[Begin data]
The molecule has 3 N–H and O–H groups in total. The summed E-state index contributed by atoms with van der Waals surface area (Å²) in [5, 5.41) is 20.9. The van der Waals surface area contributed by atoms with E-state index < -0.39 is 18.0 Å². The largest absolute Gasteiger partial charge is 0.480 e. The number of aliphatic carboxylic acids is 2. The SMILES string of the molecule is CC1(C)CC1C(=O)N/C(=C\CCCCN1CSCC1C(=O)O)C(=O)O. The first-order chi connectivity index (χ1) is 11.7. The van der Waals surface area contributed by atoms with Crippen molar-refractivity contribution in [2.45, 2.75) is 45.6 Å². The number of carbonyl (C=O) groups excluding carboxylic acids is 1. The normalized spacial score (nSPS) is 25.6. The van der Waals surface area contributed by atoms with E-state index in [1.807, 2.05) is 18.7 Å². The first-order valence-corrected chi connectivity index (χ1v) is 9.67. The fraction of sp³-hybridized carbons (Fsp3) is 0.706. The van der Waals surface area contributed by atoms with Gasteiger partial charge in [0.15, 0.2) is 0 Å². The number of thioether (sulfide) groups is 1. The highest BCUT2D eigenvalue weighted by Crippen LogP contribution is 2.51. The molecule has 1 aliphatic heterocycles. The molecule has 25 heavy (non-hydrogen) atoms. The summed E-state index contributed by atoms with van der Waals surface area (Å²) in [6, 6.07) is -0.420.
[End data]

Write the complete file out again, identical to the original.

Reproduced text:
The molecule has 3 N–H and O–H groups in total. The summed E-state index contributed by atoms with van der Waals surface area (Å²) in [5, 5.41) is 20.9. The van der Waals surface area contributed by atoms with E-state index < -0.39 is 18.0 Å². The largest absolute Gasteiger partial charge is 0.480 e. The number of aliphatic carboxylic acids is 2. The SMILES string of the molecule is CC1(C)CC1C(=O)N/C(=C\CCCCN1CSCC1C(=O)O)C(=O)O. The first-order chi connectivity index (χ1) is 11.7. The van der Waals surface area contributed by atoms with Crippen molar-refractivity contribution in [2.45, 2.75) is 45.6 Å². The number of carbonyl (C=O) groups excluding carboxylic acids is 1. The normalized spacial score (nSPS) is 25.6. The van der Waals surface area contributed by atoms with E-state index in [1.807, 2.05) is 18.7 Å². The first-order valence-corrected chi connectivity index (χ1v) is 9.67. The fraction of sp³-hybridized carbons (Fsp3) is 0.706. The van der Waals surface area contributed by atoms with Gasteiger partial charge in [0.15, 0.2) is 0 Å². The number of thioether (sulfide) groups is 1. The highest BCUT2D eigenvalue weighted by Crippen LogP contribution is 2.51. The molecule has 1 aliphatic heterocycles. The molecule has 25 heavy (non-hydrogen) atoms. The summed E-state index contributed by atoms with van der Waals surface area (Å²) in [6, 6.07) is -0.420.